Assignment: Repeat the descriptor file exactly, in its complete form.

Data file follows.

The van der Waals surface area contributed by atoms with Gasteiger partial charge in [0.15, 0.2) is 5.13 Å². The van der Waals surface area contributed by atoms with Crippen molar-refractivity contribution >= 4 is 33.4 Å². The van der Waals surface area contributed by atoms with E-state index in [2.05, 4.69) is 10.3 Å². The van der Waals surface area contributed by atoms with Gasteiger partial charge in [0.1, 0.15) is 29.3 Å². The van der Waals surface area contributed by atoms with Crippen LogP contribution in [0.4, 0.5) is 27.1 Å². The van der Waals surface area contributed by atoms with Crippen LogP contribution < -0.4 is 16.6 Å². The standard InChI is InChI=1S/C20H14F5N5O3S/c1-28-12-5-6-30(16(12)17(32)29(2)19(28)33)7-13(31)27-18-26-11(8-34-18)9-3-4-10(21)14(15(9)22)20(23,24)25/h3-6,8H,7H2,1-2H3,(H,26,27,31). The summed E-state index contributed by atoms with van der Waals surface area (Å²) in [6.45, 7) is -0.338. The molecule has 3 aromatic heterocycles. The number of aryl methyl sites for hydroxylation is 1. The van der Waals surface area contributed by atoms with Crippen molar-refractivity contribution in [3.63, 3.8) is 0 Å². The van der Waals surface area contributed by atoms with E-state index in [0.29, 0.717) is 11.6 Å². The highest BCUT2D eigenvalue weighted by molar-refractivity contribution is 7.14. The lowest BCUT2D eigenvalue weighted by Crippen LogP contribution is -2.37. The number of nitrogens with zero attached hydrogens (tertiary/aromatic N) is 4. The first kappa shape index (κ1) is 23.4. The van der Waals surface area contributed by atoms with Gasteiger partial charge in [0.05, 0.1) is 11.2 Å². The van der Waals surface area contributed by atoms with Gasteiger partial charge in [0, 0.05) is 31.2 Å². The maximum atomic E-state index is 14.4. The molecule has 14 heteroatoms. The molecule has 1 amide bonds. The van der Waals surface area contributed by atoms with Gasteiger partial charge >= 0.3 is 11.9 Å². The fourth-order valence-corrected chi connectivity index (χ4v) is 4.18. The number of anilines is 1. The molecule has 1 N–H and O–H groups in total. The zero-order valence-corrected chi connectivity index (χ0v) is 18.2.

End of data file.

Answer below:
The van der Waals surface area contributed by atoms with Gasteiger partial charge in [0.15, 0.2) is 5.13 Å². The van der Waals surface area contributed by atoms with Crippen molar-refractivity contribution >= 4 is 33.4 Å². The van der Waals surface area contributed by atoms with E-state index in [2.05, 4.69) is 10.3 Å². The van der Waals surface area contributed by atoms with Gasteiger partial charge in [0.1, 0.15) is 29.3 Å². The van der Waals surface area contributed by atoms with Crippen LogP contribution in [0.4, 0.5) is 27.1 Å². The van der Waals surface area contributed by atoms with Crippen LogP contribution < -0.4 is 16.6 Å². The standard InChI is InChI=1S/C20H14F5N5O3S/c1-28-12-5-6-30(16(12)17(32)29(2)19(28)33)7-13(31)27-18-26-11(8-34-18)9-3-4-10(21)14(15(9)22)20(23,24)25/h3-6,8H,7H2,1-2H3,(H,26,27,31). The summed E-state index contributed by atoms with van der Waals surface area (Å²) in [6.45, 7) is -0.338. The molecule has 3 aromatic heterocycles. The number of aryl methyl sites for hydroxylation is 1. The van der Waals surface area contributed by atoms with Crippen molar-refractivity contribution in [3.63, 3.8) is 0 Å². The van der Waals surface area contributed by atoms with E-state index in [0.29, 0.717) is 11.6 Å². The highest BCUT2D eigenvalue weighted by molar-refractivity contribution is 7.14. The lowest BCUT2D eigenvalue weighted by Crippen LogP contribution is -2.37. The number of nitrogens with zero attached hydrogens (tertiary/aromatic N) is 4. The first kappa shape index (κ1) is 23.4. The van der Waals surface area contributed by atoms with Gasteiger partial charge in [0.05, 0.1) is 11.2 Å². The van der Waals surface area contributed by atoms with Gasteiger partial charge in [0, 0.05) is 31.2 Å². The maximum atomic E-state index is 14.4. The molecule has 14 heteroatoms. The molecule has 1 amide bonds. The van der Waals surface area contributed by atoms with Gasteiger partial charge >= 0.3 is 11.9 Å². The fourth-order valence-corrected chi connectivity index (χ4v) is 4.18. The number of anilines is 1. The molecule has 1 N–H and O–H groups in total. The zero-order valence-corrected chi connectivity index (χ0v) is 18.2.